Fluted Scale, Cottony Cushion Scale , Australian Bug, White Scale , Citrus Fluted Scale, Mealy Scale, White Scale
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Icerya purchasi is a cosmopolitan pest originating from Australia. Females are easily recognised by the white, fluffy egg sacs. Each sac can contain up to 1000 eggs! Fluted Scale insects can lay eggs without the need to mate with males, making them self-fertilising hermaphrodites. New nymphs are mobile and will migrate from midribs of leaves to stems as they mature. These Scale bugs are a significant pest of Citrus. They thrive in warm conditions, although they can sometimes be seen on evergreen trees during spring and summer in temperate climates.
These bugs secrete honeydew which can attract sooty moulds.
Adults: Adult females are approximately 0.5 cm in size, oval and convex. The egg sac gradually grows from the body of the female and reaches a length between 0.5- 1.0 cm. Nymphs: Range between 0.5 mm to 0.4cm. They're reddish-brown with black legs and antennae. Eggs: Tiny, orange and oval. They're laid in white, fluted wax egg sacs.
Die-back or stunted growth. Premature leaf fall. Premature fruit fall. Clear, sticky secretions (honeydew) on leaves. Growth of sooty moulds.
It's thought that older, more established plants can tolerate lighter infestations. Regularly tending to plants and practising good housekeeping in the garden will give plants a better chance at survival. Monitor your plants regularly, making sure to check the branches, stems and midribs of leaves for fluffy white insects and honeydew. Badly infested branches can be pruned and removed and disposed of sensibly. Lighter infestations may be rubbed or picked off with hands or gloves. Alcohol-soaked cotton and neem-based leaf shine may be rubbed over the surfaces of the areas infested, if small! Horticultural oils, such as neem, may be used as the next alternative. If ants are also present at the site, they may be providing some protection to the scale. Ants can be controlled using a product such as Tanglefoot Pest Barrier. Capturing natural enemies and releasing them on the affected area may improve infestations. These include insects like ladybirds, hoverflies, lacewing and earwigs. Likewise, by letting parts of the garden 'grow wild', paired with an abundance of indigenous plants can attract the latter into your garden. Organic sprays, such as fatty acids and pyrethrums are less persistent than other pesticides, so they may require several applications. Always read instructions and make sure the edible crop is listed on the bottle for eating.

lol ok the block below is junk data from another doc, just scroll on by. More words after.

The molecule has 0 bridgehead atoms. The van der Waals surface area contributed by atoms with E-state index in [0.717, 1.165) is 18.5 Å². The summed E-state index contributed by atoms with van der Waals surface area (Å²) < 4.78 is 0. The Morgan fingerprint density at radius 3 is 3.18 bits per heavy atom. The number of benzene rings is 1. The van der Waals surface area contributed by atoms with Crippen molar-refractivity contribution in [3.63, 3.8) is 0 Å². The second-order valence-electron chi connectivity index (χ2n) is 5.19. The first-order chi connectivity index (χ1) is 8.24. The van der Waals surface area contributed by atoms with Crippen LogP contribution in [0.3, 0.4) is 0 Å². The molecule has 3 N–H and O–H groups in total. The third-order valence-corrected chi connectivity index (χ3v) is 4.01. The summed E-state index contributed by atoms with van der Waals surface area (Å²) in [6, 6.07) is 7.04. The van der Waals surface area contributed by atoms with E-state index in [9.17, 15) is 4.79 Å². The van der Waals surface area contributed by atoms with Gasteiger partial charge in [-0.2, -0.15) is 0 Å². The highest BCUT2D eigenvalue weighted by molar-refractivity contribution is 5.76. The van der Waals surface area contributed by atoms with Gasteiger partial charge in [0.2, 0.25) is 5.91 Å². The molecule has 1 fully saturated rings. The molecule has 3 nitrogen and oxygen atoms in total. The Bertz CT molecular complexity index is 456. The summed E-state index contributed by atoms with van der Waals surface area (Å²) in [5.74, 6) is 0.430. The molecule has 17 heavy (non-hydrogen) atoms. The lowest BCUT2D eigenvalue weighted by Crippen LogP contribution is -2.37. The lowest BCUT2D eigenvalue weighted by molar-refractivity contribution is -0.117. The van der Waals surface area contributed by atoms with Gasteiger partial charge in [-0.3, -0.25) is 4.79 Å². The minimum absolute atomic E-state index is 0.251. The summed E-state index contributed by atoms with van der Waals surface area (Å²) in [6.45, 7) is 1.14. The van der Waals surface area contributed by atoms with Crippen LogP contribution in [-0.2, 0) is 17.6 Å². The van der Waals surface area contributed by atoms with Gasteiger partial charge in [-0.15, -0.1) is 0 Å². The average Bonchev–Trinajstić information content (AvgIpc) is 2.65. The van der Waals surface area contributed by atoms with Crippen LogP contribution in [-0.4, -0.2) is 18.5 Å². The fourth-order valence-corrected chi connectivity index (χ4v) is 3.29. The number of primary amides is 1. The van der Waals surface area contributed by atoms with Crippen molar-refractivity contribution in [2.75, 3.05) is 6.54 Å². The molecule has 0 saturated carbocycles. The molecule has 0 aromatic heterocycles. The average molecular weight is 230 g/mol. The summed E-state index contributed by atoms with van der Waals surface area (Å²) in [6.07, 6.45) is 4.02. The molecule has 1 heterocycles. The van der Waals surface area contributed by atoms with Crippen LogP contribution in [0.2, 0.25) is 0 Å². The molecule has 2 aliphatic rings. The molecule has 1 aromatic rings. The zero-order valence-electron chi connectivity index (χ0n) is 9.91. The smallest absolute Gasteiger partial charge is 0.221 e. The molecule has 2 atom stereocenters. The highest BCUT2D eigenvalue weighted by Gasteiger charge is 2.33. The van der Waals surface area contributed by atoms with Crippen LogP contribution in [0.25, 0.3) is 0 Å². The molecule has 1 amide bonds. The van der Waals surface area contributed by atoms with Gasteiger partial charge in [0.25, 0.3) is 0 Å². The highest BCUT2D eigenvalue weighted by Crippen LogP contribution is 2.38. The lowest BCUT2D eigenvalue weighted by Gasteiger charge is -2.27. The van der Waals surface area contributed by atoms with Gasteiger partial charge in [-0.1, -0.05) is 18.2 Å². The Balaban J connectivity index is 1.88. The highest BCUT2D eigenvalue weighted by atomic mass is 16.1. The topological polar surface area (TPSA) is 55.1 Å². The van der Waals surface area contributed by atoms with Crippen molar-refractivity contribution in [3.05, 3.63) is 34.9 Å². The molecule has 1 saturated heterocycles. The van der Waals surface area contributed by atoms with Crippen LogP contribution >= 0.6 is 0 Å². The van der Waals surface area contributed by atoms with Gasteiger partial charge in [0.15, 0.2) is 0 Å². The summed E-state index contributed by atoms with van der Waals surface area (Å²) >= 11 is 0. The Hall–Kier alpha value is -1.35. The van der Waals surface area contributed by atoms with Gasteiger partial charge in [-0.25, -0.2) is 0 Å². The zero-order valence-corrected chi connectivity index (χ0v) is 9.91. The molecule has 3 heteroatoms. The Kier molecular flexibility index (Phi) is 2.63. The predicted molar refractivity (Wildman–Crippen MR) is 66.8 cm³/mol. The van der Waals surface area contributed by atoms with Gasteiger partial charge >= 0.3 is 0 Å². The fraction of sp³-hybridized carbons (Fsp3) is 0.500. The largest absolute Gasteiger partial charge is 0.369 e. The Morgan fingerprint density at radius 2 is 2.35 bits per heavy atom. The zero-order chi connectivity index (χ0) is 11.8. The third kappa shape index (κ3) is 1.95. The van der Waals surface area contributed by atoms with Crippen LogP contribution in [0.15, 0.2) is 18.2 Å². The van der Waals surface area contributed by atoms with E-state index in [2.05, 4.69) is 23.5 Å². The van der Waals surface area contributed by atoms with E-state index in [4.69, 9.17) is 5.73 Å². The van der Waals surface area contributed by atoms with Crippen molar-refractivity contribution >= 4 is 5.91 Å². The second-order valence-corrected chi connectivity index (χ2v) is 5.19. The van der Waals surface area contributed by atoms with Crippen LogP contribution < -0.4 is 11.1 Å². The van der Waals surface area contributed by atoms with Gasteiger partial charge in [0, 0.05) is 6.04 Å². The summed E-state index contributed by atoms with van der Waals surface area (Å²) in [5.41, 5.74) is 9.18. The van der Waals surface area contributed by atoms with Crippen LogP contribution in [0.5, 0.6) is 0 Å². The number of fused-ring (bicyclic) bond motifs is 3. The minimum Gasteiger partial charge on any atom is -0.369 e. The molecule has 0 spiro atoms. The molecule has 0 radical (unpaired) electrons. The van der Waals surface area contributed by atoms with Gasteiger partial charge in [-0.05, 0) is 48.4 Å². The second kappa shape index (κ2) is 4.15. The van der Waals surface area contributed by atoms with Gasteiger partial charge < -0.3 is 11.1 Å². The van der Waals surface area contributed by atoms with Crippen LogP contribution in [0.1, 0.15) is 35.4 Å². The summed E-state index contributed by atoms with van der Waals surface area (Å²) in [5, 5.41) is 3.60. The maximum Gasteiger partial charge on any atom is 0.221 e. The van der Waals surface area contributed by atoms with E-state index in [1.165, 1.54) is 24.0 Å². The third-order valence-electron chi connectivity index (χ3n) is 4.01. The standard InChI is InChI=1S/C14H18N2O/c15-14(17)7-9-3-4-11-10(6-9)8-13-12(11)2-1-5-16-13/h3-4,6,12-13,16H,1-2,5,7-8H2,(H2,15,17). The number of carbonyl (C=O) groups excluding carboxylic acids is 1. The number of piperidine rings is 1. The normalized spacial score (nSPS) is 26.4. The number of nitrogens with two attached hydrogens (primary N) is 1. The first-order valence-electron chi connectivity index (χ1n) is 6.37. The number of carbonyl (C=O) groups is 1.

Scale can be difficult to treat with pesticides because of the waxy shell that protects them. When tackling scale, it's best to apply sprays during the earlier nymphal stages, when these insects are at their smallest and most vulnerable. For this species of scale, nymphs start to emerge at the beginning of spring in warmer climates, although they can survive all year when grown under glass. There are chemical alternatives available for home use, and they vary in the degree of persistence and strength. The chemicals deltamethrin and cypermethrin are just a couple of active compounds that are thought to be effective against scale. These can be long-lasting once sprayed, so do take care to follow manufacturers instructions before applying it to plants. Plants that are in flower should never be sprayed.